More changes for San Juan Island Public Hospital District 1 | Update

San Juan Island Public Hospital District 1 commissioners are playing a round of musical chairs.

At the Jan. 24 meeting, the chairman of the San Juan Island Public Hospital District 1 resigned, the San Juan Island Emergency Medical Services chief rescinded his resignation, and, the next morning, Hospital District Commissioner Monica Harrington also quit.

These decisions came roughly two weeks after commissioners appointed Richard Frazer as interim EMS chief after current EMS Chief Jerry Martin announced his resignation last October. Frazer’s designation was opposed by four EMS staff members at the last meeting on Jan. 8 and one who wrote a letter to the Journal’s editor.

The public hospital district oversees EMS.

Commissioners resign

Public Hospital District Chairman Bill Williams gave his resignation to Pam Hutchins, the district’s superintendent, the morning before the board’s regularly scheduled meeting on Jan. 24. He did not give a reason for his departure but said it was effective immediately. Williams has been chairman since he was voted into the district in 2015 and has served about two years of his six-year term.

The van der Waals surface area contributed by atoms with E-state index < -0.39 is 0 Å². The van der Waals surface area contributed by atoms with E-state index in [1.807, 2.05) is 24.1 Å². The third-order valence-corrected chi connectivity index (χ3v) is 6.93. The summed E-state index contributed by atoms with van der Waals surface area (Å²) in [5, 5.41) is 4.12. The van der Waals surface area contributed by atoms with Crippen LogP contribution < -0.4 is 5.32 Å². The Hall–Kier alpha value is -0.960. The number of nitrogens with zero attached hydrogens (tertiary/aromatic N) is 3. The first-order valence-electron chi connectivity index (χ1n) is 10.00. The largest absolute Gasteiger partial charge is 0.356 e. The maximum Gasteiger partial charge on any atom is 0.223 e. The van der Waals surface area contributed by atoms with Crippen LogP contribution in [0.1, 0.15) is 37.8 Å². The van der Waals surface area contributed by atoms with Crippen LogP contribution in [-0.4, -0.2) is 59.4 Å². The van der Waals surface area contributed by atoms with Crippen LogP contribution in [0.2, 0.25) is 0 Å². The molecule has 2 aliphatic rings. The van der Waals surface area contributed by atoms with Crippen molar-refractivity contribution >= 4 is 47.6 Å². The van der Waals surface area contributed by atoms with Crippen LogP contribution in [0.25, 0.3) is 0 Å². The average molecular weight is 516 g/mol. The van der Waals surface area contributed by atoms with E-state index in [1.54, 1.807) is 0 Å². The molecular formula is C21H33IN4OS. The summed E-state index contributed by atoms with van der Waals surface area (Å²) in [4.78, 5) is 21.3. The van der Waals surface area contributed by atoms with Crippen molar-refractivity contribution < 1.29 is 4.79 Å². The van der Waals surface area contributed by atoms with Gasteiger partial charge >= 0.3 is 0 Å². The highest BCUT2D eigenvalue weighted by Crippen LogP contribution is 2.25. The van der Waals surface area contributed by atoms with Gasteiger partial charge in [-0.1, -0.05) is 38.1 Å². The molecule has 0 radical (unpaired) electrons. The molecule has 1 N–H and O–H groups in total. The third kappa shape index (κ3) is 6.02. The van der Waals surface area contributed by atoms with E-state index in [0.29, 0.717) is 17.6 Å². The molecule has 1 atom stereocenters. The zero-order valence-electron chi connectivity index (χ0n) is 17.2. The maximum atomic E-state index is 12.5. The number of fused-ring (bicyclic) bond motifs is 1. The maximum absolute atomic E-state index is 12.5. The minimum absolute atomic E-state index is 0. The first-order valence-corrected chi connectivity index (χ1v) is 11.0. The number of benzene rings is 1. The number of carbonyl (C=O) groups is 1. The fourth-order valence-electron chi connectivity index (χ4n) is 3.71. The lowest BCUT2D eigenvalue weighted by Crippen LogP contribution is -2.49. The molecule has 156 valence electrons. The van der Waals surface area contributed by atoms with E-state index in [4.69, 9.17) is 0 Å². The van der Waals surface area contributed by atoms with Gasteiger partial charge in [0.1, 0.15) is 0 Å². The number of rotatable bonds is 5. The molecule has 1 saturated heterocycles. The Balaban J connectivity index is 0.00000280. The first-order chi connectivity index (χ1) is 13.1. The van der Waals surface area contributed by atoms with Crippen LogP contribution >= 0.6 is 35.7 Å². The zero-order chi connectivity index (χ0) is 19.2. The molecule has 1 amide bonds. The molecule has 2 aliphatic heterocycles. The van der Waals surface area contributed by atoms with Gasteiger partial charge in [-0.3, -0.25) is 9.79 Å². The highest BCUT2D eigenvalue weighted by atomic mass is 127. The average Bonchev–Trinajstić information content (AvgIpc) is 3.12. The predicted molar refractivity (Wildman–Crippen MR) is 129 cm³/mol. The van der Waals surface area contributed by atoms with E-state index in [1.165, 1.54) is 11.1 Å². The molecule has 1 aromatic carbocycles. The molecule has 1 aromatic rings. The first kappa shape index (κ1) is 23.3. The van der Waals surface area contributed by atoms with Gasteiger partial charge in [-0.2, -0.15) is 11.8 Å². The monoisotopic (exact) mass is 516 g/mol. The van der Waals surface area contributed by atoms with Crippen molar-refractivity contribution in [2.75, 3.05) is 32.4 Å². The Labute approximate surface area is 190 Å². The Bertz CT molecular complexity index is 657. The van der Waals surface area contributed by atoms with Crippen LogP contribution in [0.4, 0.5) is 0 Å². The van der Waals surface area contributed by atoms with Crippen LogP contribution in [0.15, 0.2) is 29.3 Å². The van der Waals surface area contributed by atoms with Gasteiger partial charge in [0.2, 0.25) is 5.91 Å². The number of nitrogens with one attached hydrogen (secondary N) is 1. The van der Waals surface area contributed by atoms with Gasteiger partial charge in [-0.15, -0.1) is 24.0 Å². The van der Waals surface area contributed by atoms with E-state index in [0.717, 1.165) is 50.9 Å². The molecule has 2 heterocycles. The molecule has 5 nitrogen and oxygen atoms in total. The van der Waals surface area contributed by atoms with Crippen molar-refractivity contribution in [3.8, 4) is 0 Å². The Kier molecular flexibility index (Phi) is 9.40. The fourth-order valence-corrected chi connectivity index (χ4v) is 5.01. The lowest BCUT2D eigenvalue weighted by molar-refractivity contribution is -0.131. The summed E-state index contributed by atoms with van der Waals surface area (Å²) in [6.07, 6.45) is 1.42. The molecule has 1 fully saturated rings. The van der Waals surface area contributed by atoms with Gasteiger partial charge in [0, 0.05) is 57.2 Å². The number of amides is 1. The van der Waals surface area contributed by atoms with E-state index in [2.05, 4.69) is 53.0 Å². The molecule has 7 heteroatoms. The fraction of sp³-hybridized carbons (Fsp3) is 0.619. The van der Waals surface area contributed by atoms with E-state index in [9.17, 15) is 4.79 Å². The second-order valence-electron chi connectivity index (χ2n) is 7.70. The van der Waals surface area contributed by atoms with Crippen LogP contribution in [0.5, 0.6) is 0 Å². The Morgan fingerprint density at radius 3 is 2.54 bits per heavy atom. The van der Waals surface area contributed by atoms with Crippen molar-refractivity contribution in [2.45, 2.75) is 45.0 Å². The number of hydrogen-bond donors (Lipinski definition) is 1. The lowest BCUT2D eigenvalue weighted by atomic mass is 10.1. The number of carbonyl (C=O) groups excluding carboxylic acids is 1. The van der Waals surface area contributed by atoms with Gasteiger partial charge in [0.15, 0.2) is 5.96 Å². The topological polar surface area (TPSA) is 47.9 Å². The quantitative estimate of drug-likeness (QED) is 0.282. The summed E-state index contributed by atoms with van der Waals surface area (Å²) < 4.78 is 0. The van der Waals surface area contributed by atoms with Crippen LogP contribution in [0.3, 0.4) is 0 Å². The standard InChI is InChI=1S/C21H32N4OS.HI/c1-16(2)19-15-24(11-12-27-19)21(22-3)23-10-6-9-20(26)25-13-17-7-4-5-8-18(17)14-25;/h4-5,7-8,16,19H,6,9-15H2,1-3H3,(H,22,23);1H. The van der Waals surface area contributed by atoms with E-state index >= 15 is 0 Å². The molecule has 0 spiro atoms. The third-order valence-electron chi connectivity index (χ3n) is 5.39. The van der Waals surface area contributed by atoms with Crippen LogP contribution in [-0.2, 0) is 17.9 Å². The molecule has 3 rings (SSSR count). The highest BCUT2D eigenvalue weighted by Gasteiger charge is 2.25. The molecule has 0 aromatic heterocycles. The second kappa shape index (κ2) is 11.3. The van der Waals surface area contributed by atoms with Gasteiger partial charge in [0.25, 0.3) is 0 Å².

At the Jan. 24 meeting, Hutchins also revoked her resignation, which she said she recently gave to the board because she hadn’t enjoyed most of her duties for the last year and a half. However, now that there were so many changes on the board, she’d like to continue with her job.

Since Commissioner Michael Edwards has the most seniority on the board, he was designated to serve as chairman of the meeting. He and Commissioners Mark Schwinge and Anna Lisa Lindstrum unanimously voted Edwards to be the chairman for the rest of the year.

Edwards is staying on the board, though he didn’t run for re-election last November. A legal precedent allowed him to remain a commissioner after the winner of his seat did not accept the position.